Flashmob fever hits in lead up to ‘One Billion Rising’ dance event

Brownies, cubs, girl guides and scouts in Kelso High School rehearsing a dance to be performed as part of a 'Flash Mob' national event.
Brownies, cubs, girl guides and scouts in Kelso High School rehearsing a dance to be performed as part of a 'Flash Mob' national event.

FLASHMOBS are likely to be popping up all over the Borders in the next few days - leading up to the worldwide day of action to end violence against women and girls.

What exactly is a flashmob? A sudden gathering of people into a crowd that do something unusual such as perform a choreographed dance for a few minutes and then disperse. The first one took place in 2003 and since then they have appeared in the most unlikely places - last year there was one at Glendale Agricultural Show at Wooler.

You could be shopping on the high street, walking along the beach, or working at Scottish Borders Council headquarters when out of nowhere a flashmob starts up, and just as quickly disappears again.

There are a number of these flashmobs being secretly planned across the region - but when and where? You’ll just have to wait and see!

The flashmob spectaculars are likely to involve people of all ages and both the dancers and surprised spectator reactions will be caught on film that will be screened at the ‘One Billion Rising’ event at Kelso’s Springwood Park on Thursday, February 14 - the worldwide day of action.

Event organisers Karen Lerpiniere, from Swinton, and Andrea Beavon, Violence Against Women Partnership and Domestic Abuse, co-ordinator at Scottish Borders Council, are hoping to get 1000 people from across the Borders and north Northumberland either along to the free ‘One Billion Rising’ event at Kelso or to take part in the flashmobs.

As well as the local flashmob events, ‘One Billion Rising’ events from across the world will be screened at Springwood Park, and those taking part will learn their own dance, led by FitBorders instructors, which will be filmed and simultaneously broadcast around the world.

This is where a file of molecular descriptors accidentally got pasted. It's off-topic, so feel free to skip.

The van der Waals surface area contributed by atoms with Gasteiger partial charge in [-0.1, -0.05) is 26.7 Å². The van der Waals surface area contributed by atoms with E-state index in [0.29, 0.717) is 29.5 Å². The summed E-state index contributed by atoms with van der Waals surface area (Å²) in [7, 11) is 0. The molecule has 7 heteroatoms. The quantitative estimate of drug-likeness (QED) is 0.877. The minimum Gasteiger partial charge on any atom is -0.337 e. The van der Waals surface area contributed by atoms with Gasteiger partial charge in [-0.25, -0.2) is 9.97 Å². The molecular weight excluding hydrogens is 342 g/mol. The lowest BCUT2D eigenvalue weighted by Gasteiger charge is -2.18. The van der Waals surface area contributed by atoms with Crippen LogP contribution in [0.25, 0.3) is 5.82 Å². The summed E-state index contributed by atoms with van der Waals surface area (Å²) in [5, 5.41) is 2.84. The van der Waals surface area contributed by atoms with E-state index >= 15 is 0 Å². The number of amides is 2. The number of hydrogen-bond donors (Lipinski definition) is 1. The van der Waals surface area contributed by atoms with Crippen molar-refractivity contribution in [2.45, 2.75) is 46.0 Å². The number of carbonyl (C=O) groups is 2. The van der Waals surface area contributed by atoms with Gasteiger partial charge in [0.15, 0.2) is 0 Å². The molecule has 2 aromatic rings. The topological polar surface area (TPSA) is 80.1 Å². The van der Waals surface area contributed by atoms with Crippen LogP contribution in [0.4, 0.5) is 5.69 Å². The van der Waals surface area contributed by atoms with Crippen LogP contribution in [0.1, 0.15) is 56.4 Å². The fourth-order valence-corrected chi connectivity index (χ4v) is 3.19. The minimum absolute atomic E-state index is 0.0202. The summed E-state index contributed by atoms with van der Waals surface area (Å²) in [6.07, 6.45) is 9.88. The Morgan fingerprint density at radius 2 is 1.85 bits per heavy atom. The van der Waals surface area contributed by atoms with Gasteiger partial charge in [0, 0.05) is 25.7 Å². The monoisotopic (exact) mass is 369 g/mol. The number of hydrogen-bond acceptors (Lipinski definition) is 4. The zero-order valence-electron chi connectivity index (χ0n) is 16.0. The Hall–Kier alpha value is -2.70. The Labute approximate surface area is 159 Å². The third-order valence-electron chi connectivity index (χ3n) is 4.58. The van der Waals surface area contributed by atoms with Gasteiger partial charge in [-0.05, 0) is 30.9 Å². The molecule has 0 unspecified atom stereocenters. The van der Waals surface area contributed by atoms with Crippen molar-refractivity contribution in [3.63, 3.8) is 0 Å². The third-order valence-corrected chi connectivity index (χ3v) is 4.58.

This day of worldwide action to end violence against women and girls is the idea of ‘The Vagina Monologues’ author Eve Ensler. Eve founded the global activist movement to end such violence, started the annual V Day events and as part of it she allows the play’s script to be released to amateur drama groups for a two month period each year(March/April); the proceeds going to worldwide and local organisations that are trying to improve the lives of women and change the attitude of the minority of men who abuse them.

“The reason I became involved is that I saw a professional version of ‘The Vagina Monologues’ and thought it would be a giggle to put it on with an amateur cast but the more I found out about it and found out about V Day and the women victims of rape and other forms of violence I realised there was a serious side to it,” said Karen.

Karen and four others, mostly family members, have performed the play three times now - their first performance being in the Heart of Hawick venue in 2011 (which raised money for Children 1st), followed by two performances at The Maltings Theatre in Berwick (for Northumberland based Cease 24). They are currently preparing for their third season, returning to the Scottish side of the border, although the venue is not yet finalised.

“We work in partnership with local organisations,” added Karen. “I contacted Andrea to say we were thinking of doing this, could she help out, and where we could send money to locally.

“At the time she had been trying to organise a 16 days of action awareness event about domestic abuse and our production of ‘The Vagina Monologues’ became part of their 16 days of action.”

“This year is a special year as its the 15th anniversary of the very first performance of the play and Eve is calling on women, and the men who love them, from across the world to come out of their homes and work places to strike and dance in the streets.

“She calls the event one billion rising. The reason being that one to three women will suffer some kind of sexual violence in their lifetime which equates to one billion people and she wants to get one billion people together to rise up against the violence,” Karen explained.

“It’s an outrageous idea, and we have had the outrageous idea to get 1000 people getting together in the Borders.”

So if you’re over 16 years of age, get yourself along to Springwood Park on February 14, at 6pm.